Thursday, July 19, 2012

Travis on the ADAAA

Just out: Michelle A. Travis, Impairment as Protected Status: A New Universality for Disability Rights, 46 Ga. L. Rev. 937 (2012).  From the introduction:
The ADAAA's new form of universality has the potential to provide a cohesive alternative to the two existing theories that often divide the disability rights community regarding the most effective form of civil rights legislation. Advocates on one side of this divide contend that disability should be recognized and respected as a minority group status. While emphasizing that disability is not an inherent trait, these advocates highlight the distinct life experiences shared only by those individuals whose particular impairments produce significant functional limitations, widespread stigma, and pervasive social exclusion. These advocates argue that civil rights coverage should be limited only to members of this socially constructed but identifiable and subordinated minority. 
Advocates on the other side of the divide argue that disability is better understood as a universal continuum that reflects infinite degrees of socially imposed limitation. Supporters of the continuum approach question the ability to identify a discrete and insular minority, and they contend that any attempt to do so reinforces the notion of disability as an intrinsic personal deficit-a notion that both sides uniformly denounce.  Under this “traditional” form of universalism, civil rights law would neither distinguish nor exclude from coverage any individual who experiences any form of impairment-based disadvantage. While those in favor of minority group treatment argue that the continuum approach ignores and disrespects the existence of a unique disability identity, traditional universalists believe that conceptualizing disability as a continuum is the only way to erase the stigmatizing line that society has drawn between “us” and “them.”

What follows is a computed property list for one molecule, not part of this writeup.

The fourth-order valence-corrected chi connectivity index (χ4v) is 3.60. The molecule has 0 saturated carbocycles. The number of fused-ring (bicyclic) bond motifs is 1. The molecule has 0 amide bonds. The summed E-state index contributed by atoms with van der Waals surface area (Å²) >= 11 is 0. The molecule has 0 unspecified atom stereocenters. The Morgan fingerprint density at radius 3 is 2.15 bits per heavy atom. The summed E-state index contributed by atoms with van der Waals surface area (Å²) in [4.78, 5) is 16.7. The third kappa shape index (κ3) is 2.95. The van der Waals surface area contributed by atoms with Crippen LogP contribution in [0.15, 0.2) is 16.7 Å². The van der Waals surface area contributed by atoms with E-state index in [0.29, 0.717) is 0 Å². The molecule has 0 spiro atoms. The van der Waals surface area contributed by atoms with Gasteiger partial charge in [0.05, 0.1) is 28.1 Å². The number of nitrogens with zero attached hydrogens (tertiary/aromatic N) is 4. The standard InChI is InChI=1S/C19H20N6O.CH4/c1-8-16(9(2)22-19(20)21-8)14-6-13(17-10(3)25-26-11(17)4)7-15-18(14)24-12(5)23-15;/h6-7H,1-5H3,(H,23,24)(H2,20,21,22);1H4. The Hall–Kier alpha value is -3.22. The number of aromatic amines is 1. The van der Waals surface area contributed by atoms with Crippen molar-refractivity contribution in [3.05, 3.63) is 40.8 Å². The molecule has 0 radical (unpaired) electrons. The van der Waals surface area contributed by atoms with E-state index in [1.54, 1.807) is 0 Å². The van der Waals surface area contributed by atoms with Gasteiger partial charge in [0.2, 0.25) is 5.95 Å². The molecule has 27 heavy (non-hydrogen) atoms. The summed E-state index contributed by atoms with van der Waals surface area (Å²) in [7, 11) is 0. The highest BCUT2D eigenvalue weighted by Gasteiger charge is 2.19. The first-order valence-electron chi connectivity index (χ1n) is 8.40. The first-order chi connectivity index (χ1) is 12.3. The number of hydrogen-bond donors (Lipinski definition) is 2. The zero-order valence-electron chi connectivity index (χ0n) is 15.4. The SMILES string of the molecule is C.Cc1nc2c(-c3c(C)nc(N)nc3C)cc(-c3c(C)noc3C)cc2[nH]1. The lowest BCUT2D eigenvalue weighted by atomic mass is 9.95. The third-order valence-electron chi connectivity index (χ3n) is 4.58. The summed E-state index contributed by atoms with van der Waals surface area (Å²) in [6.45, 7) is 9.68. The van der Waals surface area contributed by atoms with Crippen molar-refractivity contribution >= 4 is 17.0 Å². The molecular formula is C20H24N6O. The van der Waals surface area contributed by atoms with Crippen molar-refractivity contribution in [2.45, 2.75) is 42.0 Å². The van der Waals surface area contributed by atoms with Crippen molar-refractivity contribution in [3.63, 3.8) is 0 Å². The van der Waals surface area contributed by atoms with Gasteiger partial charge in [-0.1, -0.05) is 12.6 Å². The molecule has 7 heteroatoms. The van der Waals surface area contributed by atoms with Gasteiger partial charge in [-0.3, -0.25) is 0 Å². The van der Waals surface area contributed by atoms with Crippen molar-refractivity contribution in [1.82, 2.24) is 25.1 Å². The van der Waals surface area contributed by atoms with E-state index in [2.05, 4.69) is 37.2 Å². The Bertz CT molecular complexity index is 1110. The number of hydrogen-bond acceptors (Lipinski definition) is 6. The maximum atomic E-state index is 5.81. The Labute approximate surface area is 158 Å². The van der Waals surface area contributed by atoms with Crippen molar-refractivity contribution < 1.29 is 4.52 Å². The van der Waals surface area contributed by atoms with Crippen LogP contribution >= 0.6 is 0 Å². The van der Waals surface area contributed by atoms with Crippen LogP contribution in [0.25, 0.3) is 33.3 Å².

The ADAAA offers an alternative approach to disability civil rights coverage-an approach that has the potential to bridge the existing divide and thereby strengthen the disability rights movement. Understanding the ADAAA as having implicitly elevated impairment to protected class status alongside disability-rather than as having merely expanded the definition of disability-could reveal the statute as having combined the most compelling elements of both traditional universalism and of the minority group approach.
By granting legal protection for nearly all physical and mental impairments, the ADAAA recognizes the critical insight of traditional universalists about the importance of broad statutory coverage in reducing socio-legal backlash. Yet unlike the traditional universalist endeavor, the ADAAA does not erase the line between the disabled and the nondisabled-either as a matter of formal law or of public perception. To the contrary, the ADAAA embraces difference by distinguishing disability from impairment and by using that distinction as the dividing line between the affirmative right to workplace accommodations and the negative right to be free from simple discrimination. In this way, the ADAAA's new universality offers the opportunity to achieve the traditional universalist objective of expanding the group of workers who view themselves as ADA stakeholders, while at the same time acknowledging the respect for difference that plays such a central role in the minority group approach. 
Unfortunately, the ADAAA's potential for charting such a new and unifying path for disability civil rights has largely gone unrecognized, in part because the primary drafters made the necessary strategic decision to frame the ADAAA as merely a restorative bill, rather than as an innovative piece of civil rights legislation. Until recently, the ADAAA's potential has also remained dormant in the courts because of the statute's non-retroactivity, which has meant that pre-ADAAA law has continued to govern many cases long after the ADAAA's effective date. But now that enactment is behind us and the development of ADAAA case law has finally begun, it is time to render more explicit the full opportunity that the ADAAA presents for advancing a disability civil rights agenda.

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